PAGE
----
DOJ Files Lawsuit Against Federal Government Over Drug Testing Requirements for Welfare Recipients
MADISON — On behalf of the State of Wisconsin, Attorney General Brad D. Schimel today filed a lawsuit against the federal government seeking clarification that the State can require certain welfare recipients to undergo drug testing to satisfy the work requirement for food-stamp benefits. The lawsuit was filed against United States Secretary of Agriculture Tom Vilsack in the United States District Court for the Eastern District of Wisconsin.
“This lawsuit seeks to provide clarity that the State of Wisconsin has the authority to require drug testing for FoodShare recipients,” said Schimel. “In previous communications with the State of Wisconsin, the federal government has taken the opposite position despite the clear statutory language in federal law.”
Following is a summary of the lawsuit:
Name: State of Wisconsin v. Vilsack
Parties: Plaintiffs are the State and Kitty Rhoades, Secretary of Wisconsin Department of Health Services (DHS). The Defendants are the United States Secretary of Agriculture (USDA), Tom Vilsack, and his subordinate managers of the USDA federal food-stamp program.
Court: Eastern District of Wisconsin
Summary of Lawsuit
- FoodShare is the Wisconsin version of the federal food-stamp program.
- FoodShare is administered by the State and local governments, but paid for by the USDA.
- The USDA sets conditions of eligibility and other requirements, which are imposed on the states.
The recently enacted biennial budget bill (2015 Wisconsin Act 55) signed by Governor Scott Walker) includes a new law requiring DHS to screen and, if indicated, test and treat certain individuals for controlled substances who receive FoodShare in Wisconsin as a condition of eligibility.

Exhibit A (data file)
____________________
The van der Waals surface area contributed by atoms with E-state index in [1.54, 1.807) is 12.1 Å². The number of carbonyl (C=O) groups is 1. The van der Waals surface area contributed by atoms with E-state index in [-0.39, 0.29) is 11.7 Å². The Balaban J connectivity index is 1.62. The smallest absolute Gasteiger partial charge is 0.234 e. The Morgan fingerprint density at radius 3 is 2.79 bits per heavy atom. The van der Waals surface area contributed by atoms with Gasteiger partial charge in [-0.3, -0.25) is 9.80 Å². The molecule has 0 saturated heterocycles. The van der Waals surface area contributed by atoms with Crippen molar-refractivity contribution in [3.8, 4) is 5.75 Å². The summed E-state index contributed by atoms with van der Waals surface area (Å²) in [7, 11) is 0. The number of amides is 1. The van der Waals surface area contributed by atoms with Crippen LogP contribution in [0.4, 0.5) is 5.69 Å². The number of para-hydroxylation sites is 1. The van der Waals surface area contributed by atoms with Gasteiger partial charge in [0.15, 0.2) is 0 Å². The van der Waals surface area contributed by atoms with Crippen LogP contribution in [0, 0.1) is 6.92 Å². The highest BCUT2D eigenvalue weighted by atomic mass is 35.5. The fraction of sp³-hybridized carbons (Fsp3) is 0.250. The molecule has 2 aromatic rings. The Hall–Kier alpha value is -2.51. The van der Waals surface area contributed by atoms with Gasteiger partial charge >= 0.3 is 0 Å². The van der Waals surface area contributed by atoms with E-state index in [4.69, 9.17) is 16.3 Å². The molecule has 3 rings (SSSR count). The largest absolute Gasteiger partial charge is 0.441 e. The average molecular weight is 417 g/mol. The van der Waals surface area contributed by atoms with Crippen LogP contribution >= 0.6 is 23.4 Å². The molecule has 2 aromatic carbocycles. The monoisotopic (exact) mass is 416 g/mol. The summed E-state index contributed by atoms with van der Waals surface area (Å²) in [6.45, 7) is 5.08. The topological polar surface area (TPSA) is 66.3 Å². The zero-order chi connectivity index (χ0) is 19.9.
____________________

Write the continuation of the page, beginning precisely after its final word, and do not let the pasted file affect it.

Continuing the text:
Not all FoodShare recipients are to be tested – only able-bodied adults without dependents who meet the FoodShare work requirement through participation in the FoodShare Employment and Training Program (FSET). These individuals account for about a quarter of all FoodShare recipients.
While the Wisconsin Legislature was considering this legislation, the USDA sent an email to DHS indicating that drug testing was not permitted in the FoodShare program.
It is Wisconsin’s position that FoodShare recipients may be drug tested as a condition of eligibility. Wisconsin bases its position on a 1996 federal law that provides as follows:
“Notwithstanding any other provision of law, States shall not be prohibited by the Federal Government from testing welfare recipients for use of controlled substances nor from sanctioning welfare recipients who test positive for use of controlled substances.”1
It is Wisconsin’s position that FoodShare recipients are “welfare recipients” and therefore may be tested and sanctioned for the use of controlled substances.
Because Wisconsin and the Obama administration disagree about the meaning of federal law, Wisconsin is asking the federal court to declare that Wisconsin’s position is correct, and to issue an injunction preventing the federal government from applying their standards in an unlawful way.
21 U.S.C. §